Faraday's earliest chemical work was as an assistant to Davy. He made a special study of chlorine, and discovered two new chlorides of carbon. He also made the first rough experiments on the diffusion of gases, a phenomenon first pointed out by John Dalton, the physical importance of which was more fully brought to light by Thomas Graham and Joseph Loschmidt. He succeeded in liquefying several gases; he investigated the alloys of steel, and produced several new kinds of glass intended for optical purposes. A specimen of one of these heavy glasses afterwards became historically important as the substance in which Faraday detected the rotation of the plane of polarisation of light when the glass was placed in a magnetic field, and also as the substance which was first repelled by the poles of the magnet. He also endeavoured, with some success, to make the general methods of chemistry, as distinguished from its results, the subject of special study and of popular exposition.

He invented an early form of what was to become the Bunsen burner, which is used almost universally in science laboratories as a convenient source of heat.

Faraday worked extensively in the field of chemistry, discovering chemical substances such as benzene (which he called bicarburet of hydrogen), inventing the system of oxidation numbers, and liquefying gases such as chlorine. In 1820 Faraday reported on the first syntheses of compounds made from carbon and chlorine, C2H6 and C2H4, and published his results the following year. Faraday also determined the composition of the chlorine clathrate hydrate, which had been discovered by Humphry Davy in 1810.

Faraday also discovered the laws of electrolysis and popularized terminology such as anode, cathode, electrode, and ion, terms largely created by William Whewell.

Faraday was the first to report what later came to be called metallic nanoparticles. In 1847 he discovered that the optical properties of gold colloids differed from those of the corresponding bulk metal. This was probably the first reported observation of the effects of quantum size, and might be considered to be the birth of nanoscience.

Faraday's greatest work was with electricity and magnetism. The first experiment which he recorded was the construction of a voltaic pile with seven halfpence pieces, stacked together with seven disks of sheet zinc, and six pieces of paper moistened with salt water. With this pile he decomposed sulphate of magnesia (first letter to Abbott, July 12, 1812).

In 1821, soon after the Danish physicist and chemist, Hans Christian Ørsted discovered the phenomenon of electromagnetism, Davy and British scientist William Hyde Wollaston tried but failed to design an electric motor. Faraday, having discussed the problem with the two men, went on to build two devices to produce what he called electromagnetic rotation: a continuous circular motion from the circular magnetic force around a wire and a wire extending into a pool of mercury with a magnet placed inside would rotate around the magnet if supplied with current from a chemical battery. The latter device is known as a homopolar motor.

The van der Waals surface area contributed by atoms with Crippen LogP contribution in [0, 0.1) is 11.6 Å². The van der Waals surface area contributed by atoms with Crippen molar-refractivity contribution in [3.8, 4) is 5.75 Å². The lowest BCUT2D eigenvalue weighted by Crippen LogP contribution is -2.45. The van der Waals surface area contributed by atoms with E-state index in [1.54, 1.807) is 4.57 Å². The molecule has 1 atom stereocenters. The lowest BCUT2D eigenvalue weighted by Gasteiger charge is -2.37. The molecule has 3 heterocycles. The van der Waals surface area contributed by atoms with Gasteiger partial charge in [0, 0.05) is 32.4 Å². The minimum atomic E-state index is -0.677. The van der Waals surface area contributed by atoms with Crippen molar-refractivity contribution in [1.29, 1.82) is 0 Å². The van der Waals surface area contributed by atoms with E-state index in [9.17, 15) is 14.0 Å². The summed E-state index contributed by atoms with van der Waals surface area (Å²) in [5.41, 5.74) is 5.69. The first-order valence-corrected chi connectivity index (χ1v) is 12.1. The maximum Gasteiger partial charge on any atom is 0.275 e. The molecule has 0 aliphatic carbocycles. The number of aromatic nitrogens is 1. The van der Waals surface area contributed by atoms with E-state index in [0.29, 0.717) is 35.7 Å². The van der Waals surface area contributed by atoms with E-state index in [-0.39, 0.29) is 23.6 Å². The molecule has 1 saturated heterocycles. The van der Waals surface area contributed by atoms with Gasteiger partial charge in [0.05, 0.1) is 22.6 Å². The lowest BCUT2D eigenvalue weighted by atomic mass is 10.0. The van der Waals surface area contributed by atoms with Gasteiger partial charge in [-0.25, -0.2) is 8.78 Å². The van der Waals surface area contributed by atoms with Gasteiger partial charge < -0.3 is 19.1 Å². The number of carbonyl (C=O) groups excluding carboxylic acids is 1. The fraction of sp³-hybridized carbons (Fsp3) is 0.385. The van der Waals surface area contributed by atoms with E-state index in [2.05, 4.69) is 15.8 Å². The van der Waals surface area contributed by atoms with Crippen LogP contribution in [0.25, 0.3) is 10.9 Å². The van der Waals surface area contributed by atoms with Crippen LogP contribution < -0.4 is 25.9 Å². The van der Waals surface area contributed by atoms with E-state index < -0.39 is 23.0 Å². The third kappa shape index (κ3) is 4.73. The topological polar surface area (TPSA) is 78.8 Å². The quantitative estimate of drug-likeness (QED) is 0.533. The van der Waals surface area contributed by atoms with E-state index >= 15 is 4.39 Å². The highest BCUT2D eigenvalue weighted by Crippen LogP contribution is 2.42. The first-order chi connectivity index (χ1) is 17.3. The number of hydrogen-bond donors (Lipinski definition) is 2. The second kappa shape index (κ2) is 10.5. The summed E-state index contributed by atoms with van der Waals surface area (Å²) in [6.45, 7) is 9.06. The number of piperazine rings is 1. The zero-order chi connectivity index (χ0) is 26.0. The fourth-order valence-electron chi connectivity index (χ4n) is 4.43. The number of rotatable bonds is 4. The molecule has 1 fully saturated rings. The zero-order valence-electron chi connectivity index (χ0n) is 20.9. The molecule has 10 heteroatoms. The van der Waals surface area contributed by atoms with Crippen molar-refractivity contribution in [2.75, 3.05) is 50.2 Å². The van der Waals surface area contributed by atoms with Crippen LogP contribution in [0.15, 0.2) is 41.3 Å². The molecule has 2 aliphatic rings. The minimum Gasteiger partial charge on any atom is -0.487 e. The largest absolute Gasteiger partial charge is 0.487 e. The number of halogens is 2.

These experiments and inventions form the foundation of modern electromagnetic technology. Faraday published his results without acknowledging his debt to Wollaston and Davy, and the resulting controversy caused Faraday to withdraw from electromagnetic research for several years. At this stage, there is also evidence to suggest that Davy may have been trying to slow Faraday’s rise as a scientist (or natural philosopher as it was known then).

In 1825, for instance, Davy set him onto optical glass experiments, which progressed for six years with no great results. It was not until Davy's death, in 1829, that Faraday stopped these fruitless tasks and moved on to endeavors that were more worthwhile.

Two years later, in 1831, he began his great series of experiments in which he discovered electromagnetic induction. (Joseph Henry likely discovered self-induction a few months earlier and both may have been anticipated by the work of Francesco Zantedeschi in Italy in 1829 and 1830.

Faraday's breakthrough came when he wrapped two insulated coils of wire around a massive iron ring, bolted to a chair, and found that upon passing a current through one coil, a momentary current was induced in the other coil. This phenomenon is known as mutual induction. The iron ring-coil apparatus is still on display at the Royal Institution.

In subsequent experiments he found that if he moved a magnet through a loop of wire, an electric current flowed in the wire. The current also flowed if the loop was moved over a stationary magnet. His demonstrations established that a changing magnetic field produces an electric field. This relation was mathematically modelled by Faraday's law, which subsequently became one of the four Maxwell equations. These in turn have evolved into the generalization known today as field theory.

Faraday later used the principle to construct the electric dynamo, the ancestor of modern power generators.

1838 Michael Faraday became a member of the Institution of Civil Engineers.[1]

In 1839 he completed a series of experiments aimed at investigating the fundamental nature of electricity and research for Trinity House for the electric lighting of the lighthouses [2]. Faraday used "static", batteries, and "animal electricity" to produce the phenomena of electrostatic attraction, electrolysis, magnetism, etc. He concluded that, contrary to scientific opinion of the time, the divisions between the various "kinds" of electricity were illusory. Faraday instead proposed that only a single "electricity" exists, and the changing values of quantity and intensity (voltage and charge) would produce different groups of phenomena.[3]